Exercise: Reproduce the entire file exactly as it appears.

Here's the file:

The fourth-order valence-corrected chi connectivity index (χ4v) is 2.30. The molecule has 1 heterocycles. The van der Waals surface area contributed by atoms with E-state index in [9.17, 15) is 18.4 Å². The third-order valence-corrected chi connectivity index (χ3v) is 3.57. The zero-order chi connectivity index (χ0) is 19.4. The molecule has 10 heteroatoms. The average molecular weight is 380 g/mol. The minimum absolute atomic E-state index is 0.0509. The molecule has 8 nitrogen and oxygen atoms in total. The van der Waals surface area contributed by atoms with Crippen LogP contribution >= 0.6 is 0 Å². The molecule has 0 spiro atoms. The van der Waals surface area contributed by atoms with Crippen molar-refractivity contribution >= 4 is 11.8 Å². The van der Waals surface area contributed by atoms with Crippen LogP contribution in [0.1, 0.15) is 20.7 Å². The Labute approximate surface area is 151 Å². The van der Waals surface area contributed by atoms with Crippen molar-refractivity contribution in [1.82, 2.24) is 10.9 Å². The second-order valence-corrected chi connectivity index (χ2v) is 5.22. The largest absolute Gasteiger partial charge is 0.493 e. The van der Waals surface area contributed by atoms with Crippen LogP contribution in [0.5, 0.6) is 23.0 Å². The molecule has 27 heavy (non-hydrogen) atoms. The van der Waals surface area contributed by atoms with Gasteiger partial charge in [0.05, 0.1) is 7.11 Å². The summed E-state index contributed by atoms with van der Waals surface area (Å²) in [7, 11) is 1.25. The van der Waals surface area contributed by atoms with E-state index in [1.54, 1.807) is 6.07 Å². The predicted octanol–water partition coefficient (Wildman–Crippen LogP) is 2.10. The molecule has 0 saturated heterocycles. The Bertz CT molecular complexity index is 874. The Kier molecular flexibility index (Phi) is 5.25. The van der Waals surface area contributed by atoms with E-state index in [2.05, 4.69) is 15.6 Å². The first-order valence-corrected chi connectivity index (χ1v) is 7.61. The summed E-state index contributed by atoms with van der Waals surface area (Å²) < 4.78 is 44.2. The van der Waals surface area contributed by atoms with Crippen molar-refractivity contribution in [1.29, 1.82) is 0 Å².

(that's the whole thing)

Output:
The fourth-order valence-corrected chi connectivity index (χ4v) is 2.30. The molecule has 1 heterocycles. The van der Waals surface area contributed by atoms with E-state index in [9.17, 15) is 18.4 Å². The third-order valence-corrected chi connectivity index (χ3v) is 3.57. The zero-order chi connectivity index (χ0) is 19.4. The molecule has 10 heteroatoms. The average molecular weight is 380 g/mol. The minimum absolute atomic E-state index is 0.0509. The molecule has 8 nitrogen and oxygen atoms in total. The van der Waals surface area contributed by atoms with Crippen LogP contribution >= 0.6 is 0 Å². The molecule has 0 spiro atoms. The van der Waals surface area contributed by atoms with Crippen molar-refractivity contribution >= 4 is 11.8 Å². The van der Waals surface area contributed by atoms with Crippen LogP contribution in [0.1, 0.15) is 20.7 Å². The Labute approximate surface area is 151 Å². The van der Waals surface area contributed by atoms with Crippen molar-refractivity contribution in [1.82, 2.24) is 10.9 Å². The second-order valence-corrected chi connectivity index (χ2v) is 5.22. The largest absolute Gasteiger partial charge is 0.493 e. The van der Waals surface area contributed by atoms with Crippen LogP contribution in [0.5, 0.6) is 23.0 Å². The molecule has 27 heavy (non-hydrogen) atoms. The van der Waals surface area contributed by atoms with Gasteiger partial charge in [0.05, 0.1) is 7.11 Å². The summed E-state index contributed by atoms with van der Waals surface area (Å²) in [7, 11) is 1.25. The van der Waals surface area contributed by atoms with E-state index in [1.54, 1.807) is 6.07 Å². The predicted octanol–water partition coefficient (Wildman–Crippen LogP) is 2.10. The molecule has 0 saturated heterocycles. The Bertz CT molecular complexity index is 874. The Kier molecular flexibility index (Phi) is 5.25. The van der Waals surface area contributed by atoms with E-state index in [2.05, 4.69) is 15.6 Å². The first-order valence-corrected chi connectivity index (χ1v) is 7.61. The summed E-state index contributed by atoms with van der Waals surface area (Å²) < 4.78 is 44.2. The van der Waals surface area contributed by atoms with Crippen molar-refractivity contribution in [1.29, 1.82) is 0 Å².